Never heard of ONE PIECE? Find out more on the Shonen Jump website.

Best selling cumulative sales of manga and comic books:

Japan
1. ONE PIECE                      250,000,000 copies

2. DRAGON BALL               156,050,000 copies

3. Kochikame                        155,270,000 copies

Worldwide
1. Classics Illustrated          1,000,000,000 copies

2. X-MEN                               400,000,000 copies

3. Les aventures de Tintin  350,000,000 copies
3. Asterix                                 350,000,000 copies
3. DRAGON BALL                350,000,000 copies

Invite 10,000 foreigners and create ‘Safe Source’ word of mouth

¥1.2 billion requested by the Commissioner of the Japan Tourism Agency

On the 19th  of October, Mr Mizobata, Commissioner of the Japan Tourism Agency, held a press conference at the tourism trade fair ‘ITB Asia’ as it kicked off in Singapore. He announced a plan to pay for 10,000 foreigners to visit Japan in 2012, to help the recovery of foreign tourism which has dropped significantly in the aftermath of the Great East Japan Earthquake. The Tourism Agency will invite foreign sightseers to share their experiences via the Internet and show the world how safe and secure Japan is. ¥1.2billion (£10 million) for this project has been requested from the 2012 fiscal budget.

The Tourism Agency will recruit 10,000 visitors via the Internet in several languages, including English, Chinese, Korean and Spanish. They will select foreigners who can share their experiences via membership-based social network services such as Facebook and the micro-blogging site, Twitter. These people will be provided with complimentary round-trip air tickets. After the budget year ends, the Agency is planning to continue the project the following summer as well. The Commissioner, Mr Mizobata said, ‘We want people to transmit the image of a safe and secure Japan, by word of mouth, leading to an explosive recovery of foreign tourism.’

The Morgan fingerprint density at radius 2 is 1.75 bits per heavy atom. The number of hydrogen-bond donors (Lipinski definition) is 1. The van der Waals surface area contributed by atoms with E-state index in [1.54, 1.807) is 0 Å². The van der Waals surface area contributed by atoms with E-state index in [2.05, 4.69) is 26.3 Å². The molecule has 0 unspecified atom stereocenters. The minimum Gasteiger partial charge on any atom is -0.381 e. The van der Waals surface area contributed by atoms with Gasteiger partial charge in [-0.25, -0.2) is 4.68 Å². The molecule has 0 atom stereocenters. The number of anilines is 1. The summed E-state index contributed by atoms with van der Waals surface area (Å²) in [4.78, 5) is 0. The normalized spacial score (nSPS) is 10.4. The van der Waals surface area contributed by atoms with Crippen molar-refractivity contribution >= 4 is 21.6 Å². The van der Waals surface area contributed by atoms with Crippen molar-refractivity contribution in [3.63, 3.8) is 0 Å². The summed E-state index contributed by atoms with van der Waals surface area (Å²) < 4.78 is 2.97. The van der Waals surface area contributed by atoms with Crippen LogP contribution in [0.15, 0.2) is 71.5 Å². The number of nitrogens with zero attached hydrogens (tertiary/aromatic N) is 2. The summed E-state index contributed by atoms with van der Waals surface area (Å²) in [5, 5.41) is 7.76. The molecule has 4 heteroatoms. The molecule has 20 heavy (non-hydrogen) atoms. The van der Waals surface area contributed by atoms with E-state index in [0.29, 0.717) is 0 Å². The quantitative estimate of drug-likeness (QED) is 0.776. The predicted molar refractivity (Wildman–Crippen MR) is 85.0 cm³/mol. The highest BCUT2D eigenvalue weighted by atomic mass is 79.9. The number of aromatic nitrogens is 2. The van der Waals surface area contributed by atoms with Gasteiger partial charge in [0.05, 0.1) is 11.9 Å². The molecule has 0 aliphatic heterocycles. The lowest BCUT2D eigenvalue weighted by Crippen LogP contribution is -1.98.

Adapted and Translated from jijcom

I’ll be reporting  when the Japan Tourism Agency announces how the selection process will take place, so bookmark this blog and check back soon!

What do you think about this plan to increase tourism? A great idea or could the money be better spent elsewhere?

Japan’s Most Dangerous Festival?

Traditional Festival Kicks Off in Osaka, Japan

The annual “Kishiwada Danjiri Festival” commenced in Kishiwada, Osaka today.

The festival highlight is “Yarimawashi” during which four-ton wooden floats are pulled at a right angle around street corners. Groups of men pull the floats at speed, encouraged by great cheers from the thousands lining the streets as each Yarimawashi is performed.

The Kishiwada Danjiri Festival expects more than 500,000 visitors over the 17th and 18th of September.

Translated and adapted from NTV NEWS24

Five Kishiwada Danjiri festival facts:

  1. The Kishiwada Danji Festival began in 1703
  2. Men risk their lives, dancing on top of the danjiri as they’re dragged around the streets
  3. More than 40 men have died in danjiri accidents over the last 100 years of the festival
  4. Each danjiri is sponsored and costs around 200,000,000 yen to make (over £1.5 million!)
  5. All Kishiwada residents must contribute to the cost of the danjiri – you can’t live in the city if you refuse!